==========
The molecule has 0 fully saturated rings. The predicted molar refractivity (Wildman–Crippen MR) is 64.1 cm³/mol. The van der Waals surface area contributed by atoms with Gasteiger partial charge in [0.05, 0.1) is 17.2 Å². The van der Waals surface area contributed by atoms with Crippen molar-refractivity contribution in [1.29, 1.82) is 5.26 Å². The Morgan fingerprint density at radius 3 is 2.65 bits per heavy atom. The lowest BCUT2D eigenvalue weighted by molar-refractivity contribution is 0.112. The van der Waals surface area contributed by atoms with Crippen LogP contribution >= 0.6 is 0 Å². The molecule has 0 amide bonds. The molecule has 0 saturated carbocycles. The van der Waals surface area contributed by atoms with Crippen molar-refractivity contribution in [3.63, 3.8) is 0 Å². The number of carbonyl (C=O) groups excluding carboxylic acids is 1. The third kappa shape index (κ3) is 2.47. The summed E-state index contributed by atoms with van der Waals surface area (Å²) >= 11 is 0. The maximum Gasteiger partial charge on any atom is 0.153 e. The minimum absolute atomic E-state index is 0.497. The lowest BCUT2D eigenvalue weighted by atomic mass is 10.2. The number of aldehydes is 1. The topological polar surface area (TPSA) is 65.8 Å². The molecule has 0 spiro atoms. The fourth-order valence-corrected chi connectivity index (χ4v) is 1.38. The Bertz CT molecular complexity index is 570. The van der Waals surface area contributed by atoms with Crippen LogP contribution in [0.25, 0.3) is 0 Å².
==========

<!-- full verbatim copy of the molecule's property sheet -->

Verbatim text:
The molecule has 0 fully saturated rings. The predicted molar refractivity (Wildman–Crippen MR) is 64.1 cm³/mol. The van der Waals surface area contributed by atoms with Gasteiger partial charge in [0.05, 0.1) is 17.2 Å². The van der Waals surface area contributed by atoms with Crippen molar-refractivity contribution in [1.29, 1.82) is 5.26 Å². The Morgan fingerprint density at radius 3 is 2.65 bits per heavy atom. The lowest BCUT2D eigenvalue weighted by molar-refractivity contribution is 0.112. The van der Waals surface area contributed by atoms with Crippen LogP contribution >= 0.6 is 0 Å². The molecule has 0 amide bonds. The molecule has 0 saturated carbocycles. The van der Waals surface area contributed by atoms with Crippen molar-refractivity contribution in [3.63, 3.8) is 0 Å². The number of carbonyl (C=O) groups excluding carboxylic acids is 1. The third kappa shape index (κ3) is 2.47. The summed E-state index contributed by atoms with van der Waals surface area (Å²) >= 11 is 0. The maximum Gasteiger partial charge on any atom is 0.153 e. The minimum absolute atomic E-state index is 0.497. The lowest BCUT2D eigenvalue weighted by atomic mass is 10.2. The number of aldehydes is 1. The topological polar surface area (TPSA) is 65.8 Å². The molecule has 0 spiro atoms. The fourth-order valence-corrected chi connectivity index (χ4v) is 1.38. The Bertz CT molecular complexity index is 570. The van der Waals surface area contributed by atoms with Crippen LogP contribution in [0.25, 0.3) is 0 Å².